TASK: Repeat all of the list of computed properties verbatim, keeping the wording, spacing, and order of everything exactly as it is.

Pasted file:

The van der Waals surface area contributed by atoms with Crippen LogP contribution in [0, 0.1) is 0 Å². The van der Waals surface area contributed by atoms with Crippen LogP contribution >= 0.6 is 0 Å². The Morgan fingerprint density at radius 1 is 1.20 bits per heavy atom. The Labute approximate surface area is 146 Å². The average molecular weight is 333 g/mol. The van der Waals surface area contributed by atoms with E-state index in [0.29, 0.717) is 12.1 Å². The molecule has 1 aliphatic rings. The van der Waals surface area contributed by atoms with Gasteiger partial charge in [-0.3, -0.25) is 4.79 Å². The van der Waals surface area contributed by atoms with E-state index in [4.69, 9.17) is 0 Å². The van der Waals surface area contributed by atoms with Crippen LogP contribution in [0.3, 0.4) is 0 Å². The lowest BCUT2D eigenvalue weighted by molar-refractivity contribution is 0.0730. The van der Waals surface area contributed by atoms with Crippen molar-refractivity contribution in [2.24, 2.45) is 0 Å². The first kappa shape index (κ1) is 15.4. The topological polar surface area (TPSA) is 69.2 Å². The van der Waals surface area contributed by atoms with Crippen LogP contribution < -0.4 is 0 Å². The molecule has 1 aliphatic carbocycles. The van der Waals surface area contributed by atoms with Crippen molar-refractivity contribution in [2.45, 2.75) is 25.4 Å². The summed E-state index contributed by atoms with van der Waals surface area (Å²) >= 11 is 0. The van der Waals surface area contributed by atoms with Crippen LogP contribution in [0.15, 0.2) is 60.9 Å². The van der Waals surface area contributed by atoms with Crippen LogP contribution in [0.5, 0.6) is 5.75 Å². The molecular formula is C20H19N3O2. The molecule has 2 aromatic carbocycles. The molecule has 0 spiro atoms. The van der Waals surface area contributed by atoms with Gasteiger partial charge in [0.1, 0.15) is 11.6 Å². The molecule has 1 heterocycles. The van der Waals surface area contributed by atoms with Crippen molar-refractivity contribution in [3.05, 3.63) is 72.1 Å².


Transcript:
The van der Waals surface area contributed by atoms with Crippen LogP contribution in [0, 0.1) is 0 Å². The van der Waals surface area contributed by atoms with Crippen LogP contribution >= 0.6 is 0 Å². The Morgan fingerprint density at radius 1 is 1.20 bits per heavy atom. The Labute approximate surface area is 146 Å². The average molecular weight is 333 g/mol. The van der Waals surface area contributed by atoms with E-state index in [0.29, 0.717) is 12.1 Å². The molecule has 1 aliphatic rings. The van der Waals surface area contributed by atoms with Gasteiger partial charge in [-0.3, -0.25) is 4.79 Å². The van der Waals surface area contributed by atoms with E-state index in [4.69, 9.17) is 0 Å². The van der Waals surface area contributed by atoms with Crippen LogP contribution in [0.3, 0.4) is 0 Å². The lowest BCUT2D eigenvalue weighted by molar-refractivity contribution is 0.0730. The van der Waals surface area contributed by atoms with Crippen molar-refractivity contribution in [2.24, 2.45) is 0 Å². The first kappa shape index (κ1) is 15.4. The topological polar surface area (TPSA) is 69.2 Å². The van der Waals surface area contributed by atoms with Crippen LogP contribution < -0.4 is 0 Å². The molecule has 1 aliphatic carbocycles. The van der Waals surface area contributed by atoms with Crippen molar-refractivity contribution in [2.45, 2.75) is 25.4 Å². The summed E-state index contributed by atoms with van der Waals surface area (Å²) >= 11 is 0. The van der Waals surface area contributed by atoms with Crippen LogP contribution in [0.15, 0.2) is 60.9 Å². The van der Waals surface area contributed by atoms with Crippen LogP contribution in [0.5, 0.6) is 5.75 Å². The molecular formula is C20H19N3O2. The molecule has 2 aromatic carbocycles. The molecule has 0 spiro atoms. The van der Waals surface area contributed by atoms with Gasteiger partial charge in [0.1, 0.15) is 11.6 Å². The molecule has 1 heterocycles. The van der Waals surface area contributed by atoms with Crippen molar-refractivity contribution in [3.05, 3.63) is 72.1 Å².